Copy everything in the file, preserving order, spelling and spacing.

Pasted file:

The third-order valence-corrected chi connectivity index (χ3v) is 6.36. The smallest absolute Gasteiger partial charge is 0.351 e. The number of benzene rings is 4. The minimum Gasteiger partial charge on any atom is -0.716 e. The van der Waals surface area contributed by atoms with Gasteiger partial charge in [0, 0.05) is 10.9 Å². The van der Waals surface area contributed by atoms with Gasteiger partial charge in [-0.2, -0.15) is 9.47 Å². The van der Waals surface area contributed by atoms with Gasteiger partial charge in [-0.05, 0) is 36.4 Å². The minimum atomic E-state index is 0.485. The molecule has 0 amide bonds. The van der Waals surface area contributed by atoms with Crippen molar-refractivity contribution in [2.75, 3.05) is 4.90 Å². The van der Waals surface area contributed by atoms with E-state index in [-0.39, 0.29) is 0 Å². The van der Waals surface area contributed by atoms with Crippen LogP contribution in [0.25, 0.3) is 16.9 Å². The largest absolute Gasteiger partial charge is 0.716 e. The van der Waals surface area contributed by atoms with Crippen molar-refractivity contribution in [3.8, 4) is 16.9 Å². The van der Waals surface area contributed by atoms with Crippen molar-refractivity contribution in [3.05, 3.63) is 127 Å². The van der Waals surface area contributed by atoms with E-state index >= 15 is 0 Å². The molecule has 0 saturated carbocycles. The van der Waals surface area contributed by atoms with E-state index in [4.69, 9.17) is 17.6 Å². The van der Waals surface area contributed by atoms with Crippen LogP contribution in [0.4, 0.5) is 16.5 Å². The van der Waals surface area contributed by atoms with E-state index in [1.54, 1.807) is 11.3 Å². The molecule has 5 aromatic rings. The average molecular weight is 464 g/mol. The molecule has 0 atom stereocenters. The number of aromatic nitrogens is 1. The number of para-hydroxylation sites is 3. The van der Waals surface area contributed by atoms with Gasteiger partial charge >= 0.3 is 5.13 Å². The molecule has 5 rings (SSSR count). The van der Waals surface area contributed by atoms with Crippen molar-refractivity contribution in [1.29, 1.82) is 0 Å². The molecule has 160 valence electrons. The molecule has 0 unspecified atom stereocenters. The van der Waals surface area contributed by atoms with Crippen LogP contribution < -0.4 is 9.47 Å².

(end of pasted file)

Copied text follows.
The third-order valence-corrected chi connectivity index (χ3v) is 6.36. The smallest absolute Gasteiger partial charge is 0.351 e. The number of benzene rings is 4. The minimum Gasteiger partial charge on any atom is -0.716 e. The van der Waals surface area contributed by atoms with Gasteiger partial charge in [0, 0.05) is 10.9 Å². The van der Waals surface area contributed by atoms with Gasteiger partial charge in [-0.2, -0.15) is 9.47 Å². The van der Waals surface area contributed by atoms with Gasteiger partial charge in [-0.05, 0) is 36.4 Å². The minimum atomic E-state index is 0.485. The molecule has 0 amide bonds. The van der Waals surface area contributed by atoms with Crippen molar-refractivity contribution in [2.75, 3.05) is 4.90 Å². The van der Waals surface area contributed by atoms with E-state index in [-0.39, 0.29) is 0 Å². The van der Waals surface area contributed by atoms with Crippen LogP contribution in [0.25, 0.3) is 16.9 Å². The largest absolute Gasteiger partial charge is 0.716 e. The van der Waals surface area contributed by atoms with Crippen molar-refractivity contribution in [3.8, 4) is 16.9 Å². The van der Waals surface area contributed by atoms with Crippen molar-refractivity contribution in [3.05, 3.63) is 127 Å². The van der Waals surface area contributed by atoms with E-state index >= 15 is 0 Å². The molecule has 0 saturated carbocycles. The van der Waals surface area contributed by atoms with E-state index in [4.69, 9.17) is 17.6 Å². The van der Waals surface area contributed by atoms with Crippen LogP contribution in [0.4, 0.5) is 16.5 Å². The van der Waals surface area contributed by atoms with E-state index in [1.54, 1.807) is 11.3 Å². The molecule has 5 aromatic rings. The average molecular weight is 464 g/mol. The molecule has 0 atom stereocenters. The number of aromatic nitrogens is 1. The number of para-hydroxylation sites is 3. The van der Waals surface area contributed by atoms with Gasteiger partial charge >= 0.3 is 5.13 Å². The molecule has 5 rings (SSSR count). The van der Waals surface area contributed by atoms with Crippen molar-refractivity contribution in [1.29, 1.82) is 0 Å². The molecule has 160 valence electrons. The molecule has 0 unspecified atom stereocenters. The van der Waals surface area contributed by atoms with Crippen LogP contribution < -0.4 is 9.47 Å².